You’ve been tasked with developing a new model or enhancing an existing one, but the available data doesn’t include performance across the entire population of prospective customers. Sound familiar? A standard practice is to infer customer performance by using reject inference, but how can you improve your reject inference design? Reject inference is a technique used to classify the performance outcome of prospective customers within the declined or nonbooked population so this population’s performance reflects its performance had it been booked. A common method is to develop a parceling model using credit bureau attributes pulled at the time of application. This type of data, known as pre-diction data, can be used to predict the outcome of the customer prospect based on a data sample containing observations with known performance.
Since the objective of a reject inference model is to classify, not necessarily predict, the outcome of the nonbooked population, data pulled at the end of the performance window can be used to develop the model, provided the accounts being classified are excluded from the attributes used to build the model. This type of data is known as post-diction data. Reject inference parceling models built using post-diction data generally have much higher model performance metrics, such as the KS statistic, also known as the Kolmogorov-Smirnov test, or the Gini coefficient, compared with reject inference parceling models built using pre-diction data. Use of post-diction data within a reject inference model design can boost the reliability of the nonbooked population performance classification. The additional lift in performance of the reject inference model can translate into improvements within the final model design.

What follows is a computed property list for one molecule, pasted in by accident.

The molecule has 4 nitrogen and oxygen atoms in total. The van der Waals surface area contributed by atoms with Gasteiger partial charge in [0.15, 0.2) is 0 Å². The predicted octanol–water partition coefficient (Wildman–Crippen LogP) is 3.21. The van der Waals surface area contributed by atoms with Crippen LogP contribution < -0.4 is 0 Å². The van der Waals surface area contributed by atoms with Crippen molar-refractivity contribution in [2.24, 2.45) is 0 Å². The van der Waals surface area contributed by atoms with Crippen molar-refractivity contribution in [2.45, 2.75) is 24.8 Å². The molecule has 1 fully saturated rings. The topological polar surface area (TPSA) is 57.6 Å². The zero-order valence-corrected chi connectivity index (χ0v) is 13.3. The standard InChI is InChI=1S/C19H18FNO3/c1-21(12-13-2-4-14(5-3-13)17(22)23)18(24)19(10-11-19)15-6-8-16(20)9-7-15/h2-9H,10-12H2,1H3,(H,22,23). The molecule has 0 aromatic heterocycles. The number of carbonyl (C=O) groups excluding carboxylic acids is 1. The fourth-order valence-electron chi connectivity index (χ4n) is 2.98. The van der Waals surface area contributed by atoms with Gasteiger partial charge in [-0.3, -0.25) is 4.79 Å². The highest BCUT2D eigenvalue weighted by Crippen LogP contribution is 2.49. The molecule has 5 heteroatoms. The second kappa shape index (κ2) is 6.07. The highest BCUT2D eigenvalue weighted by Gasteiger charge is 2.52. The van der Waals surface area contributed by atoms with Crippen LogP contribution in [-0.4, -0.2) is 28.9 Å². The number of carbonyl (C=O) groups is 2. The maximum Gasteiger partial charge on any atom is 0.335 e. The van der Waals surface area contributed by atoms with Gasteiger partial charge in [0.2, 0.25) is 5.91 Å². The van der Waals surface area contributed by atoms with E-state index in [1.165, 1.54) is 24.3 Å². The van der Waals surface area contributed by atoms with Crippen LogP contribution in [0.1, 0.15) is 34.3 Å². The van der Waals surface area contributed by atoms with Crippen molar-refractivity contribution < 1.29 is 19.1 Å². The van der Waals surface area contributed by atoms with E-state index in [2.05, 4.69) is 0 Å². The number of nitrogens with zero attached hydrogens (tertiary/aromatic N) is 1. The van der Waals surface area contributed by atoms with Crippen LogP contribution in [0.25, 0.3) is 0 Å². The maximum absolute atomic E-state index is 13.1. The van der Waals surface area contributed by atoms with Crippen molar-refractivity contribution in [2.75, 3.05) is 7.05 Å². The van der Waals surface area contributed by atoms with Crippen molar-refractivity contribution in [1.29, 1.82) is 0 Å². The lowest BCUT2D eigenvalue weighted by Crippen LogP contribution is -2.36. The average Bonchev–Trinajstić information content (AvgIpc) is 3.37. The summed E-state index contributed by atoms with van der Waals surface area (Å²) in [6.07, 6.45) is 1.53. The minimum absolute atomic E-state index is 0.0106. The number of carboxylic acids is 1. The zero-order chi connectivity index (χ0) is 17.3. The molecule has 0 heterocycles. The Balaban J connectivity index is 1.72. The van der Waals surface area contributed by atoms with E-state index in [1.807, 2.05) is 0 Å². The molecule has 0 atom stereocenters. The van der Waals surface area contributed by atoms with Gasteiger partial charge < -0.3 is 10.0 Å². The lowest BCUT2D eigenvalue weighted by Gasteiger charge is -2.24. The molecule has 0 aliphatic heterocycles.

Post-diction credit bureau data can be easily obtained from Experian along with pre-diction data typically used for predictive model development. The Experian Decision Analytics team can help get you started.